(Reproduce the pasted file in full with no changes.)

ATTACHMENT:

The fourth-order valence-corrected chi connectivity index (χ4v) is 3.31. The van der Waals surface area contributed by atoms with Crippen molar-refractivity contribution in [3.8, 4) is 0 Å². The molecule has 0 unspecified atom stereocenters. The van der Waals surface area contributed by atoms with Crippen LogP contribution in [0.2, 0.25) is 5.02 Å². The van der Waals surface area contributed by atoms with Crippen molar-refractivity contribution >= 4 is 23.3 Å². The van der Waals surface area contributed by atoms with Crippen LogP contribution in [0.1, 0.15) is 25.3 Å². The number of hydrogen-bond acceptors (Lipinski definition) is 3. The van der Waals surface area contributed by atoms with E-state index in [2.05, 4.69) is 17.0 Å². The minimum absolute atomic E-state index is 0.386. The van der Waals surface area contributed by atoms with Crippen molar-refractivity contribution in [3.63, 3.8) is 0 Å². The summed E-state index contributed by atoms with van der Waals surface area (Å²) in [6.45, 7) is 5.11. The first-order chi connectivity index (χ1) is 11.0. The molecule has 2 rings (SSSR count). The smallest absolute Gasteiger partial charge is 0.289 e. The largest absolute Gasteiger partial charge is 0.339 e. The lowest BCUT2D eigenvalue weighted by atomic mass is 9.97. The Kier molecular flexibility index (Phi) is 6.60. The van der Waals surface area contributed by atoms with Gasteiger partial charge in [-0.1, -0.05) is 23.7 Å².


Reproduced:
The fourth-order valence-corrected chi connectivity index (χ4v) is 3.31. The van der Waals surface area contributed by atoms with Crippen molar-refractivity contribution in [3.8, 4) is 0 Å². The molecule has 0 unspecified atom stereocenters. The van der Waals surface area contributed by atoms with Crippen LogP contribution in [0.2, 0.25) is 5.02 Å². The van der Waals surface area contributed by atoms with Crippen molar-refractivity contribution >= 4 is 23.3 Å². The van der Waals surface area contributed by atoms with Crippen LogP contribution in [0.1, 0.15) is 25.3 Å². The number of hydrogen-bond acceptors (Lipinski definition) is 3. The van der Waals surface area contributed by atoms with E-state index in [2.05, 4.69) is 17.0 Å². The minimum absolute atomic E-state index is 0.386. The van der Waals surface area contributed by atoms with Crippen molar-refractivity contribution in [3.63, 3.8) is 0 Å². The summed E-state index contributed by atoms with van der Waals surface area (Å²) in [6.45, 7) is 5.11. The first-order chi connectivity index (χ1) is 11.0. The molecule has 2 rings (SSSR count). The smallest absolute Gasteiger partial charge is 0.289 e. The largest absolute Gasteiger partial charge is 0.339 e. The lowest BCUT2D eigenvalue weighted by atomic mass is 9.97. The Kier molecular flexibility index (Phi) is 6.60. The van der Waals surface area contributed by atoms with Gasteiger partial charge in [-0.1, -0.05) is 23.7 Å².